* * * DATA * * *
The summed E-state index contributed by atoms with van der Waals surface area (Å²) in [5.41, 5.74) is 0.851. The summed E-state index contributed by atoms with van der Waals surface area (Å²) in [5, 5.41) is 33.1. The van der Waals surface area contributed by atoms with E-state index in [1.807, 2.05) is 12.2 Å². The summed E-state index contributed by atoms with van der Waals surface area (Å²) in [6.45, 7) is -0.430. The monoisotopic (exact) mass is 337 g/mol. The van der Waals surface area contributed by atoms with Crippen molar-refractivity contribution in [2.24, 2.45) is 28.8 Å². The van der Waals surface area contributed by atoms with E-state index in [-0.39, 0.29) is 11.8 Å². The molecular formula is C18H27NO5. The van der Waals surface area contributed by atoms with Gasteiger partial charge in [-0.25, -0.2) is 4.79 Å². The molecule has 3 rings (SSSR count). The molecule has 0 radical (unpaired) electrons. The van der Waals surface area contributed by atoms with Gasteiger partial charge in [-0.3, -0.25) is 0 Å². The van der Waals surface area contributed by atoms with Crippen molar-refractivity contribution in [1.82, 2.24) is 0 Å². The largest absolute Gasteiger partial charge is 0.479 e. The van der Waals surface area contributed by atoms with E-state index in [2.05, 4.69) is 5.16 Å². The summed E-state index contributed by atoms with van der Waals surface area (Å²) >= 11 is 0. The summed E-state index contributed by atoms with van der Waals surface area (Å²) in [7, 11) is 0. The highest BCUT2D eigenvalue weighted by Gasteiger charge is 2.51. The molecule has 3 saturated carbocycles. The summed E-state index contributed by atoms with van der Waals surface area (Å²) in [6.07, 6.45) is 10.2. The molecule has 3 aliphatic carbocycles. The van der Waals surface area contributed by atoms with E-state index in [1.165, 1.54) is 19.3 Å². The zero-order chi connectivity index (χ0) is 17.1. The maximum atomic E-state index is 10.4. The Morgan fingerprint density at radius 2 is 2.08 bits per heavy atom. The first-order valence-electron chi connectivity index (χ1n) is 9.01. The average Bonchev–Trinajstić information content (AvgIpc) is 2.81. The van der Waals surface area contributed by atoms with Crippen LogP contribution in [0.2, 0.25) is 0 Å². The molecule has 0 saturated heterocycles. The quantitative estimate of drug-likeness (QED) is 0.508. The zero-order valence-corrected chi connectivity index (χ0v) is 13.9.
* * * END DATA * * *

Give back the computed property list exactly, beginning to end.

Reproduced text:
The summed E-state index contributed by atoms with van der Waals surface area (Å²) in [5.41, 5.74) is 0.851. The summed E-state index contributed by atoms with van der Waals surface area (Å²) in [5, 5.41) is 33.1. The van der Waals surface area contributed by atoms with E-state index in [1.807, 2.05) is 12.2 Å². The summed E-state index contributed by atoms with van der Waals surface area (Å²) in [6.45, 7) is -0.430. The monoisotopic (exact) mass is 337 g/mol. The van der Waals surface area contributed by atoms with Crippen molar-refractivity contribution in [2.24, 2.45) is 28.8 Å². The van der Waals surface area contributed by atoms with E-state index in [-0.39, 0.29) is 11.8 Å². The molecular formula is C18H27NO5. The van der Waals surface area contributed by atoms with Gasteiger partial charge in [-0.25, -0.2) is 4.79 Å². The molecule has 3 rings (SSSR count). The molecule has 0 radical (unpaired) electrons. The van der Waals surface area contributed by atoms with Gasteiger partial charge in [-0.3, -0.25) is 0 Å². The van der Waals surface area contributed by atoms with Crippen molar-refractivity contribution in [1.82, 2.24) is 0 Å². The largest absolute Gasteiger partial charge is 0.479 e. The van der Waals surface area contributed by atoms with E-state index in [2.05, 4.69) is 5.16 Å². The summed E-state index contributed by atoms with van der Waals surface area (Å²) >= 11 is 0. The summed E-state index contributed by atoms with van der Waals surface area (Å²) in [7, 11) is 0. The highest BCUT2D eigenvalue weighted by Gasteiger charge is 2.51. The molecule has 3 saturated carbocycles. The summed E-state index contributed by atoms with van der Waals surface area (Å²) in [6.07, 6.45) is 10.2. The molecule has 3 aliphatic carbocycles. The van der Waals surface area contributed by atoms with E-state index in [1.165, 1.54) is 19.3 Å². The zero-order chi connectivity index (χ0) is 17.1. The maximum atomic E-state index is 10.4. The Morgan fingerprint density at radius 2 is 2.08 bits per heavy atom. The first-order valence-electron chi connectivity index (χ1n) is 9.01. The average Bonchev–Trinajstić information content (AvgIpc) is 2.81. The van der Waals surface area contributed by atoms with Crippen LogP contribution in [0.2, 0.25) is 0 Å². The molecule has 0 saturated heterocycles. The quantitative estimate of drug-likeness (QED) is 0.508. The zero-order valence-corrected chi connectivity index (χ0v) is 13.9.